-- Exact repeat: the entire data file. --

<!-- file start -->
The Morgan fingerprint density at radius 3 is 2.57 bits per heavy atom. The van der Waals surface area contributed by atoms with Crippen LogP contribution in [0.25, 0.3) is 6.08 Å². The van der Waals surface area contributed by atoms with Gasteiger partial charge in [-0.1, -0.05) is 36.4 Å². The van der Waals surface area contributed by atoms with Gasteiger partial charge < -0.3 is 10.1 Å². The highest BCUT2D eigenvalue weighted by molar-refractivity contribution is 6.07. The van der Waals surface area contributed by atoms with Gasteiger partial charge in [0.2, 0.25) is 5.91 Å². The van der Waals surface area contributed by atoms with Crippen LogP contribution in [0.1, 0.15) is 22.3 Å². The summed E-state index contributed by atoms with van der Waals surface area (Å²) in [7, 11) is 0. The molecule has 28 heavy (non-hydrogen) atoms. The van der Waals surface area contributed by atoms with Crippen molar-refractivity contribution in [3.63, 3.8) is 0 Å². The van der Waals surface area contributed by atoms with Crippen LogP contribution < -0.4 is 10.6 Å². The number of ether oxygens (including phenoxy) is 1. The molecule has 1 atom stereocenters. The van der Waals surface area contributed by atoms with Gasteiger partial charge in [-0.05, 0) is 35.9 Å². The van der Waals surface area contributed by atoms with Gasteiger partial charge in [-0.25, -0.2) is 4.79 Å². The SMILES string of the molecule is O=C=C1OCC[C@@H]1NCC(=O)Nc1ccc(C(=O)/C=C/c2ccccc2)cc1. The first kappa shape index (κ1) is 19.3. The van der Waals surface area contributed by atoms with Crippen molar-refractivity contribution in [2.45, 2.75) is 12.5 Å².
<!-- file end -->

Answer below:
The Morgan fingerprint density at radius 3 is 2.57 bits per heavy atom. The van der Waals surface area contributed by atoms with Crippen LogP contribution in [0.25, 0.3) is 6.08 Å². The van der Waals surface area contributed by atoms with Gasteiger partial charge in [-0.1, -0.05) is 36.4 Å². The van der Waals surface area contributed by atoms with Gasteiger partial charge < -0.3 is 10.1 Å². The highest BCUT2D eigenvalue weighted by molar-refractivity contribution is 6.07. The van der Waals surface area contributed by atoms with Gasteiger partial charge in [0.2, 0.25) is 5.91 Å². The van der Waals surface area contributed by atoms with Crippen LogP contribution in [0.1, 0.15) is 22.3 Å². The summed E-state index contributed by atoms with van der Waals surface area (Å²) in [7, 11) is 0. The molecule has 28 heavy (non-hydrogen) atoms. The van der Waals surface area contributed by atoms with Crippen molar-refractivity contribution in [3.63, 3.8) is 0 Å². The van der Waals surface area contributed by atoms with Crippen LogP contribution < -0.4 is 10.6 Å². The number of ether oxygens (including phenoxy) is 1. The molecule has 1 atom stereocenters. The van der Waals surface area contributed by atoms with Gasteiger partial charge in [-0.05, 0) is 35.9 Å². The van der Waals surface area contributed by atoms with Gasteiger partial charge in [-0.25, -0.2) is 4.79 Å². The SMILES string of the molecule is O=C=C1OCC[C@@H]1NCC(=O)Nc1ccc(C(=O)/C=C/c2ccccc2)cc1. The first kappa shape index (κ1) is 19.3. The van der Waals surface area contributed by atoms with Crippen molar-refractivity contribution in [2.45, 2.75) is 12.5 Å².